United States of America, Plaintiff-appellee, v. Miguel Fabian Ramirez-melgosa, Defendant-appellant, 960 F.2d 153 (9th Cir. 1992)

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US Court of Appeals for the Ninth Circuit - 960 F.2d 153 (9th Cir. 1992) Submitted April 7, 1992. *Decided April 21, 1992



Ramirez-Melgosa pled guilty to possession of cocaine with intent to distribute in violation of 21 U.S.C. § 841(a) (1). At sentencing, the district court correctly concluded that the appropriate base offense level is 30. He then reduced that offense level by two point for "minor participation" and an additional two points for acceptance of responsibility. The district court also correctly concluded that defendant's criminal history category is III.

Defendant asked for a further two-point reduction in his base offense level on the ground that he was a minimal participant. The district court refused: it found that defendant was not a minimal participant because "this case ... suggest [s] an ongoing, over-a-period-of-days involvement by this defendant." ST at 4.

Defendant also moved for a downward departure to Criminal History Category I on the ground that Category III overrepresented his criminality. The district court agreed that Category III overrepresented defendant's criminality, but departed down only to Criminal History Category II.1 

A base offense level of 26 and a Criminal History Category of II yielded a presumptively applicable guidelines range of 70-87 months. The court sentenced the defendant at the lowest end of that range to 70 months.

Defendant appeals. He argues that the district court should have departed further down on the basis of "aberrant behavior." An aberrant behavior departure is tantamount to a departure below Criminal History Category I for criminal history overrepresentation. Our review of the transcript indicates that defendant did not raise this argument below. Not only did he fail to mention the possibility of an aberrant behavior departure, but he only asked for a downward departure to Criminal History Category I.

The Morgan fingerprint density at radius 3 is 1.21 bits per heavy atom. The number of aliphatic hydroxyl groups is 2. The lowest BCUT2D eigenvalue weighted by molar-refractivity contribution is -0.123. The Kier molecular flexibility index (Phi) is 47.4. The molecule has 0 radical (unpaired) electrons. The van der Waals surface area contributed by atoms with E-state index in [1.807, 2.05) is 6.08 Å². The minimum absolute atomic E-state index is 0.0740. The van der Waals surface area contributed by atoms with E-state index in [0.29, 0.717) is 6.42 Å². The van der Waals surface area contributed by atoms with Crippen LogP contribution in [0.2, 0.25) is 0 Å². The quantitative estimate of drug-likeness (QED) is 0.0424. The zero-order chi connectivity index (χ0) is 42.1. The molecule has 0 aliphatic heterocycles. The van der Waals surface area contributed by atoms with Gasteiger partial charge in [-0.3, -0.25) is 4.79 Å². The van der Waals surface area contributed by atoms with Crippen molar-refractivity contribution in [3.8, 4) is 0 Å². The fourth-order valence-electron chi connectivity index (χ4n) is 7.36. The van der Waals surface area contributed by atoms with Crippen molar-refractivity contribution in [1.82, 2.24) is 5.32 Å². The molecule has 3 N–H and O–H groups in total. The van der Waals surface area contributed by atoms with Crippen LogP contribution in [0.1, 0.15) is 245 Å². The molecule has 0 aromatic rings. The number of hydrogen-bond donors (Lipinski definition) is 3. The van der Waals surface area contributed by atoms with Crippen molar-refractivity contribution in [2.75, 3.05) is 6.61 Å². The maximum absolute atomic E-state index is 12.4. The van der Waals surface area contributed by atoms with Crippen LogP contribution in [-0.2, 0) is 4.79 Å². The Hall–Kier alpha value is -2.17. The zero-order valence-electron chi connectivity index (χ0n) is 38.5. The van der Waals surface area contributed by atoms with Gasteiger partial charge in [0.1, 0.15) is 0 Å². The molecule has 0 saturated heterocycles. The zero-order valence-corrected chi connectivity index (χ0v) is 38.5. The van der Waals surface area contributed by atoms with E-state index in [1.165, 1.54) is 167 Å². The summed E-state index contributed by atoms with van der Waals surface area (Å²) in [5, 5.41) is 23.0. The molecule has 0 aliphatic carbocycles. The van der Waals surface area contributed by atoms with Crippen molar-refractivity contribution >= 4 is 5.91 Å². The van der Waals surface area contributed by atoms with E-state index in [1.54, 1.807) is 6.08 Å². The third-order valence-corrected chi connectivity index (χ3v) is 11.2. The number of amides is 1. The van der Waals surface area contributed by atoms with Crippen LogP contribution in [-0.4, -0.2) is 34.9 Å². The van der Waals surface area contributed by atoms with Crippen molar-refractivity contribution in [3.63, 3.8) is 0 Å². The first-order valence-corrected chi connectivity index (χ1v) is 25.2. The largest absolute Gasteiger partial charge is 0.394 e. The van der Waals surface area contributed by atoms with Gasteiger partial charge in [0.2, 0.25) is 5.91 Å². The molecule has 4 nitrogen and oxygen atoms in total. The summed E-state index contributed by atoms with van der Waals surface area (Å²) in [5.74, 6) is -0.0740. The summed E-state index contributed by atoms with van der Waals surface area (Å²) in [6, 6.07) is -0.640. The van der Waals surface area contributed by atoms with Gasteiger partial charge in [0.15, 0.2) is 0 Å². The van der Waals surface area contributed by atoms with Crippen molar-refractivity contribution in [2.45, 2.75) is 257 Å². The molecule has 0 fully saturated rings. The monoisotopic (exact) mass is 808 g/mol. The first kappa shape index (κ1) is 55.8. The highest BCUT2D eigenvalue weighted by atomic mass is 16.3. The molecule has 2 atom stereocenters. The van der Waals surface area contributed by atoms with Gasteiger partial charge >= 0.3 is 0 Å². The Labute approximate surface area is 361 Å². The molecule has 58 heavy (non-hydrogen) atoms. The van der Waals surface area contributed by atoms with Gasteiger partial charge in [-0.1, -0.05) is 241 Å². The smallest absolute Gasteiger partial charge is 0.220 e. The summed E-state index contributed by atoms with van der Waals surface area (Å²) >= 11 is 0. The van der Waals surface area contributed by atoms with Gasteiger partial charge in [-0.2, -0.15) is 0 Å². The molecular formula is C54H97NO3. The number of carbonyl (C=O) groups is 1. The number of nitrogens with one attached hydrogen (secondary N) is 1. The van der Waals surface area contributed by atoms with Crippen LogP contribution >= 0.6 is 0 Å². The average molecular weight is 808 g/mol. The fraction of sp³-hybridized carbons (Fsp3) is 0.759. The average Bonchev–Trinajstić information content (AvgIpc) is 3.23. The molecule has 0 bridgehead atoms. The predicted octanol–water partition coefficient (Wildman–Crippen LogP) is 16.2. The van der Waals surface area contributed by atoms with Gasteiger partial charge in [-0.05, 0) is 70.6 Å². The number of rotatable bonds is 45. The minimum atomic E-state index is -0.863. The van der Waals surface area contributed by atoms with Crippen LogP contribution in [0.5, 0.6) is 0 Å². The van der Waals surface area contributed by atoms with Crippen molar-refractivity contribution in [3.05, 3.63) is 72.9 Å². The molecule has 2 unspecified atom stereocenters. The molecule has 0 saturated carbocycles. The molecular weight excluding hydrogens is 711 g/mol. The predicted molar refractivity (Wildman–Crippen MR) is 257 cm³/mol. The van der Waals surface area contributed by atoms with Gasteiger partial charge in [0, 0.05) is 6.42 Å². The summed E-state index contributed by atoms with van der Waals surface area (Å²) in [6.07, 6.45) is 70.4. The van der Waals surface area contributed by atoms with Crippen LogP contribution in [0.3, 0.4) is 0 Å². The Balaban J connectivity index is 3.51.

Defendant's appeal may only be construed as an argument that the court erred in refusing to depart all the way down to Criminal History Category I. The district court's refusal to go as far it permissibly might have gone is not subject to review, however, for the same reason that a court's decision not to exercise its discretion to depart is not subject to review. See United States v. Morales, 898 F.2d 99, 103 (9th Cir. 1990) (" [A] district court's discretionary decision not to depart from the Guidelines is not subject to review on appeal."). In this case, the district court recognized that it had the authority to depart down for criminal history overrepresentation. It also found that there was criminal history overrepresentation. It then departed down to Category II. The district court exercised its discretion and we have no basis for reviewing its ruling.2 



The panel unanimously finds this case suitable for decision without oral argument. Fed. R. App. P. 34(a) and Ninth Circuit Rule 34-4


This disposition is not appropriate for publication and may not be cited to or by the courts of this circuit except as provided by Ninth Circuit Rule 36-3


As a technical matter, we question the court's authority to alter a criminal history category because it overrepresents a defendant's criminality as opposed to departing downward for the same reason, without changing the criminal history category


Under United States v. Lira-Barraza, 941 F.2d 745, 746 (9th Cir. 1991), we may vacate a sentence if the degree of departure was unreasonable. However, Lira-Barraza review is limited to departures that are challenged on the ground that they are excessive. In light of Morales, see supra, it would be simply illogical to apply Lira-Barraza review to departures that are challenged on the ground that they did not go far enough